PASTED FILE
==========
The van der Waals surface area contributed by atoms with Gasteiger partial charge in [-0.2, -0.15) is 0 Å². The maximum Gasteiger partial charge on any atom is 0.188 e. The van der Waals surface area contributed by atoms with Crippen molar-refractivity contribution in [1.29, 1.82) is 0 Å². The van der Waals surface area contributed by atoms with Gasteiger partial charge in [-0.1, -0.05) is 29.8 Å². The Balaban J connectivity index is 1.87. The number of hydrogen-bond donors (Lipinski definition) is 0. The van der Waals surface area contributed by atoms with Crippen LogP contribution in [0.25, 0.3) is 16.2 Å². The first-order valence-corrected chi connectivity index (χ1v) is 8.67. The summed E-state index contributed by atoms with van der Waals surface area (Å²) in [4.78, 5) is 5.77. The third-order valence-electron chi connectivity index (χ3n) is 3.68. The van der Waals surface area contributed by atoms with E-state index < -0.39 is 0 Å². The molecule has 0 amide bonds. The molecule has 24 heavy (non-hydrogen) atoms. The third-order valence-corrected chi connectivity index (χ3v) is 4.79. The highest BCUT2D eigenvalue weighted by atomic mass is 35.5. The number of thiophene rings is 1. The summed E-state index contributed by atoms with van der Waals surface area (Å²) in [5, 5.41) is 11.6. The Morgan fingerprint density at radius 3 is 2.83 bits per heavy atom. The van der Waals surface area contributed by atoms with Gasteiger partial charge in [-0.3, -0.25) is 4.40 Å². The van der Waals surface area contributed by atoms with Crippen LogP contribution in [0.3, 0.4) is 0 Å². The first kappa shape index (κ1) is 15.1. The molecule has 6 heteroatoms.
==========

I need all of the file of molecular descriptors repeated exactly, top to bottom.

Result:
The van der Waals surface area contributed by atoms with Gasteiger partial charge in [-0.2, -0.15) is 0 Å². The maximum Gasteiger partial charge on any atom is 0.188 e. The van der Waals surface area contributed by atoms with Crippen molar-refractivity contribution in [1.29, 1.82) is 0 Å². The van der Waals surface area contributed by atoms with Gasteiger partial charge in [-0.1, -0.05) is 29.8 Å². The Balaban J connectivity index is 1.87. The number of hydrogen-bond donors (Lipinski definition) is 0. The van der Waals surface area contributed by atoms with Crippen LogP contribution in [0.25, 0.3) is 16.2 Å². The first-order valence-corrected chi connectivity index (χ1v) is 8.67. The summed E-state index contributed by atoms with van der Waals surface area (Å²) in [4.78, 5) is 5.77. The third-order valence-electron chi connectivity index (χ3n) is 3.68. The van der Waals surface area contributed by atoms with E-state index < -0.39 is 0 Å². The molecule has 0 amide bonds. The molecule has 24 heavy (non-hydrogen) atoms. The third-order valence-corrected chi connectivity index (χ3v) is 4.79. The highest BCUT2D eigenvalue weighted by atomic mass is 35.5. The number of thiophene rings is 1. The summed E-state index contributed by atoms with van der Waals surface area (Å²) in [5, 5.41) is 11.6. The Morgan fingerprint density at radius 3 is 2.83 bits per heavy atom. The van der Waals surface area contributed by atoms with Gasteiger partial charge in [-0.3, -0.25) is 4.40 Å². The van der Waals surface area contributed by atoms with Crippen LogP contribution in [0.3, 0.4) is 0 Å². The first kappa shape index (κ1) is 15.1. The molecule has 6 heteroatoms.